The controllers are powered by internal lithium batteries, but the charging ICs are too expensive to put in each controller. To solve this problem, [micro] crafted a small external charging circuit that plugs into a 3.5mm jack on each controller. Check out [micro]’s controller demo after the break.
Continue reading “Wireless controllers for all your retro systems”
Ah, the glitter of gold… or fake gold, we’re not really sure. But [Mike Hogan] and [PJ Santoro] have been working with faux gold leaf as a conductor on circuit boards. The device you see above is mounted on metal-covered paper substrate and it really works.
They started by applying spray adhesive to heavy paper to make the gold-clad they needed. This was cut down into hexagons in homage to their hackerspace, Hive76 in Philadelphia. From there the shape of the microcontroller (an MSP430 G2211 in this case) to prevent shorts under the chip. The leads were flattened to interface well with the gold contacts, and a hobby knife was used to score the traces. Some careful soldering made up the final connections, and they were in business.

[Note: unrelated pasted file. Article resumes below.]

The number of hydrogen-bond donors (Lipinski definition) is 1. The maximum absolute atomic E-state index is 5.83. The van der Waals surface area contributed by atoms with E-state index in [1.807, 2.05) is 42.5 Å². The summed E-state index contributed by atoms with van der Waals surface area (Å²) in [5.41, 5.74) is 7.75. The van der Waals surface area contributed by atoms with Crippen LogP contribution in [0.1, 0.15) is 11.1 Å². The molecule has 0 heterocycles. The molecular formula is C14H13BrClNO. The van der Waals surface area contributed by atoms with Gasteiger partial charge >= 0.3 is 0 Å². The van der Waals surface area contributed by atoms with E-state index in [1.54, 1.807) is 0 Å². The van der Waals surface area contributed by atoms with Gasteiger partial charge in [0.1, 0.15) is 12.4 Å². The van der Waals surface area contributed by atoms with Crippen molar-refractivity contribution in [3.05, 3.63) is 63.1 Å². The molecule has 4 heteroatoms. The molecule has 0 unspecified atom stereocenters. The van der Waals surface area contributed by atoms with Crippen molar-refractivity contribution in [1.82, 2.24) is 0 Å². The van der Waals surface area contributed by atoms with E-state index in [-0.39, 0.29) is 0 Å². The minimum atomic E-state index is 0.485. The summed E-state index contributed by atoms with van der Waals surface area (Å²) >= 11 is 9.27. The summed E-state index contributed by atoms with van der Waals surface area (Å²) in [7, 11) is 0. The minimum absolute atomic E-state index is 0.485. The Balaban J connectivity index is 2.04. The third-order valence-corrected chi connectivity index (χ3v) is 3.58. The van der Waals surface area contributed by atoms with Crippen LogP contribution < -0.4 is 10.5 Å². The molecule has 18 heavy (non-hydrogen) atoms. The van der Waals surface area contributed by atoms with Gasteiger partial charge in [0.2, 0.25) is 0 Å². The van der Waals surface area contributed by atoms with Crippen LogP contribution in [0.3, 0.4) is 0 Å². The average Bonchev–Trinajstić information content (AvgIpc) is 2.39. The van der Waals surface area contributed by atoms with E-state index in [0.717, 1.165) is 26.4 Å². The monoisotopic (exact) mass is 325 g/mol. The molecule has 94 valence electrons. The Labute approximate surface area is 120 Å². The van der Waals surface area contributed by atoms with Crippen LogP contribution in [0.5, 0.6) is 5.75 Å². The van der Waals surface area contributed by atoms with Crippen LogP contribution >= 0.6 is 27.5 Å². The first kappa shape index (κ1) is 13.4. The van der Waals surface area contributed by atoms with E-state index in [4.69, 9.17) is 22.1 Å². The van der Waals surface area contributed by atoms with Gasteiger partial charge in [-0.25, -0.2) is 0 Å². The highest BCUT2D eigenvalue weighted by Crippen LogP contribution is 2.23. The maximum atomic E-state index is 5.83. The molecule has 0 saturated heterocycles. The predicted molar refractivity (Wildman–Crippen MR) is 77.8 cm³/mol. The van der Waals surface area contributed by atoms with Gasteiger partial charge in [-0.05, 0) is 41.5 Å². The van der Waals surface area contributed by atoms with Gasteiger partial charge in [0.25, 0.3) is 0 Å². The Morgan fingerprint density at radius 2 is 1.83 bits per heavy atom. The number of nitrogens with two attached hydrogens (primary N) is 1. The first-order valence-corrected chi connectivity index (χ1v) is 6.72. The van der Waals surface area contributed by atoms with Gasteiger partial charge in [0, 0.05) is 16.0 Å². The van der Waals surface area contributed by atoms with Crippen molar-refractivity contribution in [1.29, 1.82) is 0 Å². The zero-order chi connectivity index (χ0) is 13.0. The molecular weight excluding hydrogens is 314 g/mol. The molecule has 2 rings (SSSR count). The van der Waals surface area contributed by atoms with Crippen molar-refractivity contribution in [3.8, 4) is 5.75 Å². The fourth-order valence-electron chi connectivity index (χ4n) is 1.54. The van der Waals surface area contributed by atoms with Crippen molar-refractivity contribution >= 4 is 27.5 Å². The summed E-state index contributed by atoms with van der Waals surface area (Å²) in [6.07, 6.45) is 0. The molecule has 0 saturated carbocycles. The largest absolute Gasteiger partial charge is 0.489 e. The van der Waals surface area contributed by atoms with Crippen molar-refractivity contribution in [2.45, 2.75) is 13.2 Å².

Oh, wait; chip on board but nothing on chip. They forgot to program it first! Since there’s no header they needed an easy way to interface with the board. The clever guys used the power of magnets to hold alligator clips in place. See how they did that in the demo video after the break.
They’re also working on some boards that use conductive ink similar to this hack but we haven’t seen a write-up from these two about those experiments… yet.
Continue reading “Gold leaf circuit board”
Even though she’s only in 8th grade, [Hannah Prutchi] is turning into a very respectable builder. She designed SharkVision, a wearable distance sensor that is meant to help the blind find objects they might bump into.
The SharkVision gets its name from shark’s ability to ‘see’ prey in their surroundings by sensing the local magnetic field. Instead of building her own Ampullae of Lorenzini, [Hannah] decided to take the easy route and use a few infrared sensors mounted to a bracelet. Whenever something is picked up by the proximity sensor, a voltage is applied to a pager motor telling the wearer they’re about to run into something.
[Hannah] and her classmates have successfully tested the SharkVision bracelet by walking around their classroom with eyes closed. They didn’t bump into anything, a fact [Hannah] attributes to neuroplasticity. We think it’s a neat build, but we’re wondering if this could be given to a population of blind people.